Group Reports Repression of Montagnards

Human Rights Watch on Sun­day released an advanced report contending that Hanoi’s intimidation and repression of Mont­agnards has increased and consequently so have the flights of refugees into Cambodia. The re­port also recommended that the Cambodian government cooperate with the UN High Com­mission on Refugees to re-establish re­fugee camps on the Viet­nam border and maintain the refugee transit center in Phnom Penh.

Among the recommendations made in the report, set to be  released to the public today, is that the UN High Commissioner for Re­fugees “remind the Cambo­dian government of its obligations under the 1951 Geneva Conven­tion Relating to the Status of Refugees not to return refugees to a place where their lives or freedom are under threat.”

UNHCR should “press the Cam­bodian government to authorize UNHCR to immediately establish a field presence in Mondolkiri and Ratanakkiri provinces, reopen the provincial refugee camps, maintain the refugee transit center in Phnom Penh, and provide protection and assistance to refugees from Vietnam,” the report says. “Offer technical assistance to Cambodian border officials and police on refugee protection standards.”

Since 2001 about 1,000 Mont­agnard refugees have successfully slipped through the jungle into Cambodia. From here they have been relocated by the Inter­national Organization of Migra­tion to the US, many to the state of North Carolina. Their resettlement there has been aided in part by US veterans of the war in Vietnam, who fought alongside Montagnards against the North Vietnamese.

The Montagnards, who are predominantly Christian, have long been at odds with communist Hanoi. But an armed struggle for autonomy which sputtered out in 1992 has since evolved into massive demonstrations for land rights and religious freedom.

Hanoi responded to those protests harshly with arrests and police brutality, setting off a wave of secretive flight that many Montagnards have deemed their only shot at survival.

Despite some successful resettlement efforts, human rights groups have reported that hundreds more Montagnards have been returned illegally to Vietnam by Cambodian authorities or apprehended by Vietnamese agents operating in Cambodia. At least 70 Montagnard flight cases are said to be serving jail terms back in Vietnam.

According to the HRW report, during this year alone more than 100 Montagnards have been illegally deported from Cambodia to Vietnam, where they have been arrested and beaten on arrival.

The report also notes with dismay that the Cambodian government announced this month its intention to close the refugee transit center in Phnom Penh as soon as the 42 Montagnards still there awaiting resettlement leave for the US.

With no haven in Cambodia, hundreds remain on the lam along the forested border. HRW reports that on March 26 a group of Montagnards was fired upon by police and soldiers in Vietnam’s Gia Lai province. Five escaped; two were wounded. One of the wounded died in custody, and his body was returned to his family with his skull “severely crushed.”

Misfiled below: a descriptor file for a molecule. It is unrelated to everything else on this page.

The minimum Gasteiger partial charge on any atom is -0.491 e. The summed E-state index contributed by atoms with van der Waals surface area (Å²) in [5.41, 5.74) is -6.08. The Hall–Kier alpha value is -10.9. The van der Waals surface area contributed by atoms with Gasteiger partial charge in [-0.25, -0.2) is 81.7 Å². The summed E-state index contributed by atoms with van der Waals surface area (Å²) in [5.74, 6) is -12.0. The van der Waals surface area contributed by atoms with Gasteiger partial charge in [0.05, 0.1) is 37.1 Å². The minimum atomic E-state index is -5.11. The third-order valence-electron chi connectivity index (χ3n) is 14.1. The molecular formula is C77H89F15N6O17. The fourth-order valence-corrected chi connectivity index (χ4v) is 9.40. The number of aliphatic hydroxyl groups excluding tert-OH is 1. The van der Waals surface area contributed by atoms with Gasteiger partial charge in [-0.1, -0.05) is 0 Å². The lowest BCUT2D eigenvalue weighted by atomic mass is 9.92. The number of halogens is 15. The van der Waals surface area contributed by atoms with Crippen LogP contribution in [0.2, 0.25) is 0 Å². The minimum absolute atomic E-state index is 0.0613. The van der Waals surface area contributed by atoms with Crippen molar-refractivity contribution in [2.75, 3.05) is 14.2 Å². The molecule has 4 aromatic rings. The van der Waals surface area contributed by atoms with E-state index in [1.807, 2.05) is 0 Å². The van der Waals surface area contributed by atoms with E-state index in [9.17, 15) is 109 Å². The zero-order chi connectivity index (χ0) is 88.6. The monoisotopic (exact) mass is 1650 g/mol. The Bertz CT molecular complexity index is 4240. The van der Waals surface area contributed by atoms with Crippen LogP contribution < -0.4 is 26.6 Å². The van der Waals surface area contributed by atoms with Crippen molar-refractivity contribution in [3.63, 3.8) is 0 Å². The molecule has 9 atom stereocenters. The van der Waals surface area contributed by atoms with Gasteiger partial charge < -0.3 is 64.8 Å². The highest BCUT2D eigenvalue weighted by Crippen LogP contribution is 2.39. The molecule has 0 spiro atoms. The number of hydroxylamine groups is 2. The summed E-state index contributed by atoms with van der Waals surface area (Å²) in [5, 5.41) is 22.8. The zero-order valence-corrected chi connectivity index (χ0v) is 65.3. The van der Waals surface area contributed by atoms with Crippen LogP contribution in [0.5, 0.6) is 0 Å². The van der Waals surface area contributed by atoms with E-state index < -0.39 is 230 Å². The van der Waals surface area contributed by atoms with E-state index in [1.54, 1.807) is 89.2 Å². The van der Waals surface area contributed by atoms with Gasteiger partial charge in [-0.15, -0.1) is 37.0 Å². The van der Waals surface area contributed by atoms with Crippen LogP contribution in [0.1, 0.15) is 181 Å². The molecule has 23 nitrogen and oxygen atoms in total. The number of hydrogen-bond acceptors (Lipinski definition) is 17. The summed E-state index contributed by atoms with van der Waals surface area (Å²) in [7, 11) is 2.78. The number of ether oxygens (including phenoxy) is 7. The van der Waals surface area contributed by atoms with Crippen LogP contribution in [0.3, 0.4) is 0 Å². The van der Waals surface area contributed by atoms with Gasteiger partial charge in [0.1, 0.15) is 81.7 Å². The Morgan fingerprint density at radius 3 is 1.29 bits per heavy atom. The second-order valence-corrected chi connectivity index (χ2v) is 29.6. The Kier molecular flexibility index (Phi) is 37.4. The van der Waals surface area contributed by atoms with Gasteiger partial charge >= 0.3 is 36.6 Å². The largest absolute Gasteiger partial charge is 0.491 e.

Also in the HRW report are testimonies from hill tribe church leaders detailing cases of religious persecution. One ethnic Mnong Christian wrote in numbered succession the following points: “[The authorities] forced the preachers and leaders of the ‘Y’ church to scatter and destroy all the work of the church. To this day they no longer allow celebration of the church of Jesus. They summoned preacher ‘M’ and scolded the poor man from 7 am to 8 pm. They destroyed the place where a person stands to preach and damaged the door of the church. They said that the American and French religion is wrong, and that we are not allowed to preach or sing or assemble. There were a lot of other things.”

Among the testimonies are complaints of being denied use of the land. “Forestry officials don’t allow us to cut trees to make our houses and shoot at us with guns…. The land we inherited of old from our ancestors. The Vietnamese are destroying our land and mistreating us…. Soldiers live in every one of our houses,” another Montagnard wrote.

The report also provides what it claims are translated Vietnamese government documents that describe “swearing brotherhood” ceremonies in which Mont­agnards are to declare allegiance to the ruling party and “Father­land” before pictures of Ho Chi Minh. Human Rights Watch says participation in these ceremonies has been encouraged through another recent wave of arrests.

One of the government documents describes the mission of the ceremonies as “to, step by step, eradicate out-dated and backward ways, and eradicate all illegal religious organizations; preserve and respect the traditional culture of the minority culture of the minority groups.

Brad Adams, executive director of HRW’s Asia Division, responded to that final sentiment, saying in the report, “Despite Hanoi’s statements of concern for its ethnic minorities, Vietnam is clearly escalating its repression of Montagnards. The United Nations and Vietnam’s international donors must take a more active role in protesting and preventing such serious human rights violations.”

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